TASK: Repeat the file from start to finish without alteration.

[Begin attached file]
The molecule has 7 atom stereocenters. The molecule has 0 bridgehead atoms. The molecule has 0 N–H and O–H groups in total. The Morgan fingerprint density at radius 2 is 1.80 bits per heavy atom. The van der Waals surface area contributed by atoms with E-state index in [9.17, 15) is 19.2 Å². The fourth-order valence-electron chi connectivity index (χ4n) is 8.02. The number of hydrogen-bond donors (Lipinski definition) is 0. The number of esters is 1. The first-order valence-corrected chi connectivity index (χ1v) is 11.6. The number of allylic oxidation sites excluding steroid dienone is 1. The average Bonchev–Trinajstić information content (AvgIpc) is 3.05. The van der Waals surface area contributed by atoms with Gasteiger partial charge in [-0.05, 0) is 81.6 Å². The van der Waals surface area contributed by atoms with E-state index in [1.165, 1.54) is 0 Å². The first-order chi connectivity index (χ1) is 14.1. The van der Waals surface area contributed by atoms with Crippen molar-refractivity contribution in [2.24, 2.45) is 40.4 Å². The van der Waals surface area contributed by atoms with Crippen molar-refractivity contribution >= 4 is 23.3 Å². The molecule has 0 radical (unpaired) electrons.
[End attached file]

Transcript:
The molecule has 7 atom stereocenters. The molecule has 0 bridgehead atoms. The molecule has 0 N–H and O–H groups in total. The Morgan fingerprint density at radius 2 is 1.80 bits per heavy atom. The van der Waals surface area contributed by atoms with E-state index in [9.17, 15) is 19.2 Å². The fourth-order valence-electron chi connectivity index (χ4n) is 8.02. The number of hydrogen-bond donors (Lipinski definition) is 0. The number of esters is 1. The first-order valence-corrected chi connectivity index (χ1v) is 11.6. The number of allylic oxidation sites excluding steroid dienone is 1. The average Bonchev–Trinajstić information content (AvgIpc) is 3.05. The van der Waals surface area contributed by atoms with Gasteiger partial charge in [-0.05, 0) is 81.6 Å². The van der Waals surface area contributed by atoms with E-state index in [1.165, 1.54) is 0 Å². The first-order chi connectivity index (χ1) is 14.1. The van der Waals surface area contributed by atoms with Crippen molar-refractivity contribution in [2.24, 2.45) is 40.4 Å². The van der Waals surface area contributed by atoms with Crippen molar-refractivity contribution >= 4 is 23.3 Å². The molecule has 0 radical (unpaired) electrons.